The images of Kabul's chaotic fall to the Taliban one year ago this month may well frame our collective memory of the 20-year war in Afghanistan — images that left many Americans unsettled and embarrassed. "I felt ashamed to be an American," one family member told me recently about the U.S withdrawal.
That is understandable, since many Afghans who assisted the U.S.-led war effort, such as language translators, were essentially abandoned.
Though the Taliban takeover of the Afghan capital had been expected, it unfolded "more quickly than we had anticipated," President Joe Biden rather plaintively said the day after the Aug. 15, 2021, downfall.
Yet, as bad as the U.S. withdrawal was — in what was a very stark and early embarrassment for Biden's young administration — the real shame was the conduct of the war itself, a fact overwhelmingly supported by the damning evidence in Craig Whitlock's bestselling The Afghanistan Papers: A Secret History of the War.
Though published as last August's events unfolded, the book still deserves our attention and gratitude a year later. Based on Whitlock's reporting that originally appeared in The Washington Post, The Afghanistan Papers shares a lineage with the Pentagon Papers, which exposed similar duplicity and deceit in the conduct of the Vietnam War.
As with the Pentagon Papers, legal wrangling became part of the narrative of what we know now. The Post successfully sued the U.S. government to obtain the documents on which the reporting is based — official government "lessons learned" interviews with hundreds of military officials, diplomats, aid workers and Afghan government officials.
In his introduction, Whitlock said the Post argued in court that "the public had a right to know the government's internal criticisms of the war — the unvarnished truth."
The unvarnished truth, not surprisingly, is damning — and the echoes with Vietnam are striking. The interviews, Whitlock said, "showed that many senior U.S. officials privately viewed the war as an unmitigated disaster, contradicting a chorus of rosy public statements from officials at the White House, the Pentagon and the State Department, who assured Americans year after year that they were making progress in Afghanistan.”
In other words, they knew what Whitlock calls "the false narrative of progress" was exactly that — false.
It is true that the American-led forces achieved a relatively quick victory in defeating the Taliban in late 2001. But after that, the U.S. mission in Afghanistan became unglued, with no one quite sure what it was about anymore. "In a jarring disconnect, the United States and its allies could not agree whether they were actually fighting a war in Afghanistan, engaged in a peacekeeping operation, leading a training mission, or doing something else."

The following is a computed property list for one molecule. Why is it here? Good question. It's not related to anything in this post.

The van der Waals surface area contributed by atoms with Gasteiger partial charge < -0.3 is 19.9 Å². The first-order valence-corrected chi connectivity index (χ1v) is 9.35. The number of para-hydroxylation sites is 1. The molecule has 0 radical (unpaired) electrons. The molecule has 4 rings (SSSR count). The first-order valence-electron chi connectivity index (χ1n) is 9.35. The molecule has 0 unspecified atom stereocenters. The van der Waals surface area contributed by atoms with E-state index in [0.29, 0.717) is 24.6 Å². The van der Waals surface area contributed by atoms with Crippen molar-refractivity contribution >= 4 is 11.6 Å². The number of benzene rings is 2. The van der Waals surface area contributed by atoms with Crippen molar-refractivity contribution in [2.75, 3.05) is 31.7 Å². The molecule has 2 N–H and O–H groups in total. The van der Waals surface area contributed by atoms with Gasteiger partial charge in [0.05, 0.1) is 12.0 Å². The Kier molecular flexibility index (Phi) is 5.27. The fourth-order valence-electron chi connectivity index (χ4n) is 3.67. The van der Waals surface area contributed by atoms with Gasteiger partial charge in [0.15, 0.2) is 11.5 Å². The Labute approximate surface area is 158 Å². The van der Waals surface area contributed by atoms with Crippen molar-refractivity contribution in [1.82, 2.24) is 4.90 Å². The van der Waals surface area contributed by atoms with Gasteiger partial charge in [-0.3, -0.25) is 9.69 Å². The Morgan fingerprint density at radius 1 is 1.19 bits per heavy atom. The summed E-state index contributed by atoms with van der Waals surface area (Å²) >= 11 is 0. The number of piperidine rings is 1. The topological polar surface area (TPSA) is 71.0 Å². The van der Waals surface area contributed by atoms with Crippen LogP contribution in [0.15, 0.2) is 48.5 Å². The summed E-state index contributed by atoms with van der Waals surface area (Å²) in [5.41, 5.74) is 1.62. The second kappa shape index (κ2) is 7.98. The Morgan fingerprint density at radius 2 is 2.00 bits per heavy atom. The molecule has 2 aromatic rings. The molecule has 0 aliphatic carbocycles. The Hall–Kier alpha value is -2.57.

Was the enemy al-Qaida or the Taliban? How long would it take, long term, to claim ultimate victory? Could victory result from helping rebuild Afghanistan?
President George W. Bush vowed after the post-9/11 U.S. invasion of Afghanistan that the United States was not going to engage in rebuilding a country that had been war-battered for decades. But that's exactly what happened. Allowing for inflation, the U.S. spent more in Afghanistan that it had in Europe following World War II.
Yet, as Whitlock writes, "Instead of bringing stability and peace, the United States inadvertently built a corrupt, dysfunctional Afghan government that depended on U.S. military power for its survival."
If that's a core truth about the 20-year conflict — that the U.S-supported Afghan government, like the U.S.-supported government in South Vietnam, was a feckless and corrupt ally — there are ancillary truths.
One is that Afghan government troops were just not up to the task of battling and prevailing over a committed insurgency. Most joined the army to collect a paycheck; few said they were willing to sacrifice their lives for the U.S-supported government. "Many collected their first paycheck and disappeared. Others showed up, but without their uniform, gear or weapon, having sold them for extra cash," Whitlock writes.
That was not the only way Afghans used the invasion for their own purposes. In one telling anecdote, the owner of a construction firm had a brother who belonged to the Taliban. "Together, they built a thriving business: the Taliban brother blew up U.S. projects, and then the unwitting Americans paid his sibling to rebuild them," Whitlock writes.
These kinds of facts were well-known to American officials, but all three administrations overseeing the war constantly papered over the reality on the ground. The Bush, Obama and Trump administrations all broke promises about the war, and all three lied to the public.
Donald Trump's eagerness during U.S. talks with the Taliban to claim a public relations victory and garner an eventual photo op with the Taliban (which didn't happen) seems characteristically silly.